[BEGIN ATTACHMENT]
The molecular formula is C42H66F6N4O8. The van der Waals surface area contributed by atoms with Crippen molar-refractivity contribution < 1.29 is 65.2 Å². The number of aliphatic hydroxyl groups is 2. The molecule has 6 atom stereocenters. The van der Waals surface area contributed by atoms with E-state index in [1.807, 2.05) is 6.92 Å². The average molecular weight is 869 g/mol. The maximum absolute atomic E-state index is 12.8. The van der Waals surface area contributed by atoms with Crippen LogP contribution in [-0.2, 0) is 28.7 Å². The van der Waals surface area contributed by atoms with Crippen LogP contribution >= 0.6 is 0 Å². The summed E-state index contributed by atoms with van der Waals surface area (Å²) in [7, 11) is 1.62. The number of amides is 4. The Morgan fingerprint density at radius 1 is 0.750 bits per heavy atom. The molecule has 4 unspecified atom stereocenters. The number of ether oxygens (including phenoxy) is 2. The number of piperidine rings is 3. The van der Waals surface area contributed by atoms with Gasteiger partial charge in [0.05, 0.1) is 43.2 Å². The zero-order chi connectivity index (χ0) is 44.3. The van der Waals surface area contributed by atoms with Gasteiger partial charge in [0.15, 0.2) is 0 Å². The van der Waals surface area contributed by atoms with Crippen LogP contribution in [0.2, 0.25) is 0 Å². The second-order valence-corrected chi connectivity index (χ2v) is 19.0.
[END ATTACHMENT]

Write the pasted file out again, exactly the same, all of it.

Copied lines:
The molecular formula is C42H66F6N4O8. The van der Waals surface area contributed by atoms with Crippen molar-refractivity contribution < 1.29 is 65.2 Å². The number of aliphatic hydroxyl groups is 2. The molecule has 6 atom stereocenters. The van der Waals surface area contributed by atoms with E-state index in [1.807, 2.05) is 6.92 Å². The average molecular weight is 869 g/mol. The maximum absolute atomic E-state index is 12.8. The van der Waals surface area contributed by atoms with Crippen LogP contribution in [-0.2, 0) is 28.7 Å². The van der Waals surface area contributed by atoms with Crippen LogP contribution >= 0.6 is 0 Å². The summed E-state index contributed by atoms with van der Waals surface area (Å²) in [7, 11) is 1.62. The number of amides is 4. The Morgan fingerprint density at radius 1 is 0.750 bits per heavy atom. The molecule has 4 unspecified atom stereocenters. The number of ether oxygens (including phenoxy) is 2. The number of piperidine rings is 3. The van der Waals surface area contributed by atoms with Gasteiger partial charge in [0.05, 0.1) is 43.2 Å². The zero-order chi connectivity index (χ0) is 44.3. The van der Waals surface area contributed by atoms with Gasteiger partial charge in [0.15, 0.2) is 0 Å². The van der Waals surface area contributed by atoms with Crippen LogP contribution in [0.2, 0.25) is 0 Å². The second-order valence-corrected chi connectivity index (χ2v) is 19.0.